To be sure, this is not your father's Cyclones.  A fake punt on the next possession extended the Iowa State drive.  Jerome Tiller (one of the aformentioned redshirt freshmen) threw a 47-yard bomb to Jake Williams for a touchdown.  A recurring theme: Nebraska's defense played well overall, but gave up a huge, game-changing play.  And while the extra point was blocked by Ndamukong Suh, Nebraska would not lead again, let alone score.

In the second quarter, Niles Paul dropped a sure touchdown catch as he was tripped up on his way to six points.  The ball dribbled into the end zone and was pounced upon by a Cyclone defender.  From touchdown to touchback in the blink of an eye.

On Iowa State's ensuing drive, it looked like Nebraska would force a turnover of their own as Barry Turner stripped a scrambling Tiller, but Jared Crick was unable to recover the fumble.  Any momentum that Nebraska might have gained was thwarted.

The Husker offense tried to compose themselves and drove down the field following a Cyclone punt.  Then Helu supposedly fumbled at the ISU two yard-line.  I say supposedly, because the call on the field was overturned when it seemed fairly cut and dried to everyone not wearing Iowa State colors (or black and white stripes).  Touchback.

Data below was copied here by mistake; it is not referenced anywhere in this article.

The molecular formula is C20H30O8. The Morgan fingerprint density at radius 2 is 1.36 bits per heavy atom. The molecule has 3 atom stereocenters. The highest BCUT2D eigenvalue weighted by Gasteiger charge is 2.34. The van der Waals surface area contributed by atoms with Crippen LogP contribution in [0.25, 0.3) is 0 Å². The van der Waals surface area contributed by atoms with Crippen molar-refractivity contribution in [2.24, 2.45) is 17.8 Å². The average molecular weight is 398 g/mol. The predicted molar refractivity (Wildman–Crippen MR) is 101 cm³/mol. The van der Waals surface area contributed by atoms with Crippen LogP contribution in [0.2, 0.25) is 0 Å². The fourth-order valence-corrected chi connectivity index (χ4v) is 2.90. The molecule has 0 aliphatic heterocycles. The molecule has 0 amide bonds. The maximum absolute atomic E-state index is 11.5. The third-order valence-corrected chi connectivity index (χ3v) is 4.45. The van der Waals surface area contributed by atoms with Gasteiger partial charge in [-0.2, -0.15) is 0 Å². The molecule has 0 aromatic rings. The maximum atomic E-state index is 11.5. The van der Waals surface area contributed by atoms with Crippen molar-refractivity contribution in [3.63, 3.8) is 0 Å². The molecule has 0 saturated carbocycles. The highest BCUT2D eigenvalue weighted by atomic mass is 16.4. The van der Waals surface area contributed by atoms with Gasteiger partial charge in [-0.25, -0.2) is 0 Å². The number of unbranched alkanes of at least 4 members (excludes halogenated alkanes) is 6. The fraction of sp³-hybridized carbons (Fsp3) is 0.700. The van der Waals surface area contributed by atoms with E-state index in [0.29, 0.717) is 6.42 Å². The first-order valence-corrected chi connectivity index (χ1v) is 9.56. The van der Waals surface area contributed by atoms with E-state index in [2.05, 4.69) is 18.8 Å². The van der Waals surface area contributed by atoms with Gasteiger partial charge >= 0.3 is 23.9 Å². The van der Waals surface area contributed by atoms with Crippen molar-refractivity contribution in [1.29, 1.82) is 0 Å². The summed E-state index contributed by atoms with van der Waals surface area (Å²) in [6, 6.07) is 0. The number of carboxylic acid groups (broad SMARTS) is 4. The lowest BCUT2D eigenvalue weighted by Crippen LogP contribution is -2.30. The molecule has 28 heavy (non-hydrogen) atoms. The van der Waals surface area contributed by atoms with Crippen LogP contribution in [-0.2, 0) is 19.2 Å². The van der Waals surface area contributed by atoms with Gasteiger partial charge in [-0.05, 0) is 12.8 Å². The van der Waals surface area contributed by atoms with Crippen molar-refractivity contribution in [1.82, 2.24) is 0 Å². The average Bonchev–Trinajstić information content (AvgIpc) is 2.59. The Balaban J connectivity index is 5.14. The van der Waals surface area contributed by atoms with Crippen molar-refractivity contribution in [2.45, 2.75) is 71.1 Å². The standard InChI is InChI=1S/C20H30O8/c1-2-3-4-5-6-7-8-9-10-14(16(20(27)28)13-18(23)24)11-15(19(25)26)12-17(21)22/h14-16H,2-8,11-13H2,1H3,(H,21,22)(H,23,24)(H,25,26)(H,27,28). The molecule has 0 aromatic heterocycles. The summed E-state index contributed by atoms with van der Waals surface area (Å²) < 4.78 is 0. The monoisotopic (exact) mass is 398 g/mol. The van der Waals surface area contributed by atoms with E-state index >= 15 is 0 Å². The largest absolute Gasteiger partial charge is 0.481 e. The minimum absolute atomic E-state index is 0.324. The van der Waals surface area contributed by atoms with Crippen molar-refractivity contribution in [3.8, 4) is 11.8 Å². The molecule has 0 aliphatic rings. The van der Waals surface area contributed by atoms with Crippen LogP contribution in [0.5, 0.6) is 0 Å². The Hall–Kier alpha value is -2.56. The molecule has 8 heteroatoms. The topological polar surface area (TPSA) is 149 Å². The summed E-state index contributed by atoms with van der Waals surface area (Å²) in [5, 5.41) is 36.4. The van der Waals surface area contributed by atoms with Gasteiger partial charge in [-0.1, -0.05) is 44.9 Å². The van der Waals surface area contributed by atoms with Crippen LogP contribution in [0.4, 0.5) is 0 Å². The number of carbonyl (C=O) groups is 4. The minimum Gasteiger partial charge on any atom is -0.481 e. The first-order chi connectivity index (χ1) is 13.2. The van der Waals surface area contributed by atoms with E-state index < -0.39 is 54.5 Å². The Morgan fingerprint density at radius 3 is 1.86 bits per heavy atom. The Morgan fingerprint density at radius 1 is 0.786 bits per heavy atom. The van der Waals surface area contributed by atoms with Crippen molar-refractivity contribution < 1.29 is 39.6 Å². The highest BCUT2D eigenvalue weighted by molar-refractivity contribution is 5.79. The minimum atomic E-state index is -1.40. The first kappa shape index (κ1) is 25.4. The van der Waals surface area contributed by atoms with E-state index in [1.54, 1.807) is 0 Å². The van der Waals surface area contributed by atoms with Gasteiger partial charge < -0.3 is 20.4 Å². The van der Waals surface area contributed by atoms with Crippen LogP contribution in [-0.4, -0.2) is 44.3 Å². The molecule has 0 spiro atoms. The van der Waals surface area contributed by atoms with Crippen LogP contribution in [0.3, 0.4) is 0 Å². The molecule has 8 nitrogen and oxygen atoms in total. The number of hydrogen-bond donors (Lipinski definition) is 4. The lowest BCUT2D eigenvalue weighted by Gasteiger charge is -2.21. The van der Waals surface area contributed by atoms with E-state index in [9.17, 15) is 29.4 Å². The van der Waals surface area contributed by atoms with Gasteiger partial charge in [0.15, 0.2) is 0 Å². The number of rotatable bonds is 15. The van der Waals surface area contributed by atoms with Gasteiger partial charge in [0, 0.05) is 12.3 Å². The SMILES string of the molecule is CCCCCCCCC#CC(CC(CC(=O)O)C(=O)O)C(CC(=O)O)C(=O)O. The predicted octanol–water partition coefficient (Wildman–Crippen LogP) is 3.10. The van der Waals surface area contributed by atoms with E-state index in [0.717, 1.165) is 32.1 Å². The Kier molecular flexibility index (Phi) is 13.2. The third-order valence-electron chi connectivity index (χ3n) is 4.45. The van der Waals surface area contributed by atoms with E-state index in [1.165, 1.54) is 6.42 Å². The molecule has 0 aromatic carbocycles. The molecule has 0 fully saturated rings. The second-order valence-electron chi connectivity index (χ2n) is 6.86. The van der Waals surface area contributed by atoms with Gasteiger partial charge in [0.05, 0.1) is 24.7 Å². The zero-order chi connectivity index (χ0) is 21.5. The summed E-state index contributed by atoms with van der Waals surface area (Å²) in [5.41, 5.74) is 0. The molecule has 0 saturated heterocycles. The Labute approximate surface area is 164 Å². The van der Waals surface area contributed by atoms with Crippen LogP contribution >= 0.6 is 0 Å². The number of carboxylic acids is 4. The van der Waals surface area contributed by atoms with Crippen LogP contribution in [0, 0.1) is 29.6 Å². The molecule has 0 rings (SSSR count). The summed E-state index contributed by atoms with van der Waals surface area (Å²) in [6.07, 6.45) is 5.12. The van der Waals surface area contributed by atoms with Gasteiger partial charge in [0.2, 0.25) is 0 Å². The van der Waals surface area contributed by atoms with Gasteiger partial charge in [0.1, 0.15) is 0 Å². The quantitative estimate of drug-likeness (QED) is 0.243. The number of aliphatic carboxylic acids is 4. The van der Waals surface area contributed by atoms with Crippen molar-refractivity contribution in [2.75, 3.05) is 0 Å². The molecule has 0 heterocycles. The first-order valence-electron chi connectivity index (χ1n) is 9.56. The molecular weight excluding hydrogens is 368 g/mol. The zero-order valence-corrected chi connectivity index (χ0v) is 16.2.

Either way, Helu wasn't right.  Robinson's number was called.  For a while he shouldered Nebraska's offensive load and did it with an aggressive attitude, an attitude that ended up costing him and his team.  While running through Cyclone defenders in the red zone, Robinson gained a first down, was stood up at the ISU five and, while he was fighting for more yards, stripped of the ball.

The Cyclone offense was stopped once more by the Husker defense.  Nebraska again with the ball, their inconsistent offensive line playing almost the entire game without its starting center, Jacob Hickman, allowed a sack, bringing up third and fifteen.  Lee completed a pass to Menelik Holt, who was also stripped.  Cyclones' ball.